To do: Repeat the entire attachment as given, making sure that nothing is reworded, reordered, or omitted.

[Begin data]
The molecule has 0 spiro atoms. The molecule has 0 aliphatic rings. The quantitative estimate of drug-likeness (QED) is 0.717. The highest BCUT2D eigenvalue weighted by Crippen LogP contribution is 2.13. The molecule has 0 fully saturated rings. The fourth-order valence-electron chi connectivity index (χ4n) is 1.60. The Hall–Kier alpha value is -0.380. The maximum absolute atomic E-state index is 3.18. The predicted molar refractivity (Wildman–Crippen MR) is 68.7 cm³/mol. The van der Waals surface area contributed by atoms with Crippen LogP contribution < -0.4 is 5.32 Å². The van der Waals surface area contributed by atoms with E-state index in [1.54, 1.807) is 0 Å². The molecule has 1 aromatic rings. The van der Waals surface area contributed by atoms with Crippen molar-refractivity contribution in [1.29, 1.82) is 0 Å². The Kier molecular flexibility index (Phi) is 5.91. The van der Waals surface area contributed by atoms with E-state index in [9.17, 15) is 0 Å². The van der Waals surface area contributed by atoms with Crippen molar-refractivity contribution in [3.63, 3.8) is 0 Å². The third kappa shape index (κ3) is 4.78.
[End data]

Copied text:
The molecule has 0 spiro atoms. The molecule has 0 aliphatic rings. The quantitative estimate of drug-likeness (QED) is 0.717. The highest BCUT2D eigenvalue weighted by Crippen LogP contribution is 2.13. The molecule has 0 fully saturated rings. The fourth-order valence-electron chi connectivity index (χ4n) is 1.60. The Hall–Kier alpha value is -0.380. The maximum absolute atomic E-state index is 3.18. The predicted molar refractivity (Wildman–Crippen MR) is 68.7 cm³/mol. The van der Waals surface area contributed by atoms with Crippen LogP contribution < -0.4 is 5.32 Å². The van der Waals surface area contributed by atoms with E-state index in [1.54, 1.807) is 0 Å². The molecule has 1 aromatic rings. The van der Waals surface area contributed by atoms with Crippen molar-refractivity contribution in [1.29, 1.82) is 0 Å². The Kier molecular flexibility index (Phi) is 5.91. The van der Waals surface area contributed by atoms with E-state index in [9.17, 15) is 0 Å². The van der Waals surface area contributed by atoms with Crippen molar-refractivity contribution in [3.63, 3.8) is 0 Å². The third kappa shape index (κ3) is 4.78.